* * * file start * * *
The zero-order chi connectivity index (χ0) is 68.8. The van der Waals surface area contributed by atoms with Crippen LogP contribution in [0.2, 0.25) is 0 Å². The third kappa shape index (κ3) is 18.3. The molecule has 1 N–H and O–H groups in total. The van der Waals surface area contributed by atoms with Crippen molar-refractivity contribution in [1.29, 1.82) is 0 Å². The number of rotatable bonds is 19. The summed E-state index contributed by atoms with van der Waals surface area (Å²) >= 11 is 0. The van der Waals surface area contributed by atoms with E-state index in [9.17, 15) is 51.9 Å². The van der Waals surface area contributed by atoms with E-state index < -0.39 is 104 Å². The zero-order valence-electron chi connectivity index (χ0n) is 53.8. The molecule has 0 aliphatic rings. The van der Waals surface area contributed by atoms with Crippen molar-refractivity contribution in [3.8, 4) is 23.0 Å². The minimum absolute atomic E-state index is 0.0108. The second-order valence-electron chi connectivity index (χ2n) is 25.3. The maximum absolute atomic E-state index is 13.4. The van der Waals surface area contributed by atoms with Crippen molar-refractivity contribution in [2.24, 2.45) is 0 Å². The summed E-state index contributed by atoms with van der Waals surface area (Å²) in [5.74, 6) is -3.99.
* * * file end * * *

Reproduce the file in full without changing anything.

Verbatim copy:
The zero-order chi connectivity index (χ0) is 68.8. The van der Waals surface area contributed by atoms with Crippen LogP contribution in [0.2, 0.25) is 0 Å². The third kappa shape index (κ3) is 18.3. The molecule has 1 N–H and O–H groups in total. The van der Waals surface area contributed by atoms with Crippen molar-refractivity contribution in [1.29, 1.82) is 0 Å². The number of rotatable bonds is 19. The summed E-state index contributed by atoms with van der Waals surface area (Å²) >= 11 is 0. The van der Waals surface area contributed by atoms with E-state index in [9.17, 15) is 51.9 Å². The van der Waals surface area contributed by atoms with E-state index < -0.39 is 104 Å². The zero-order valence-electron chi connectivity index (χ0n) is 53.8. The molecule has 0 aliphatic rings. The van der Waals surface area contributed by atoms with Crippen molar-refractivity contribution in [3.8, 4) is 23.0 Å². The minimum absolute atomic E-state index is 0.0108. The second-order valence-electron chi connectivity index (χ2n) is 25.3. The maximum absolute atomic E-state index is 13.4. The van der Waals surface area contributed by atoms with Crippen molar-refractivity contribution in [2.24, 2.45) is 0 Å². The summed E-state index contributed by atoms with van der Waals surface area (Å²) in [5.74, 6) is -3.99.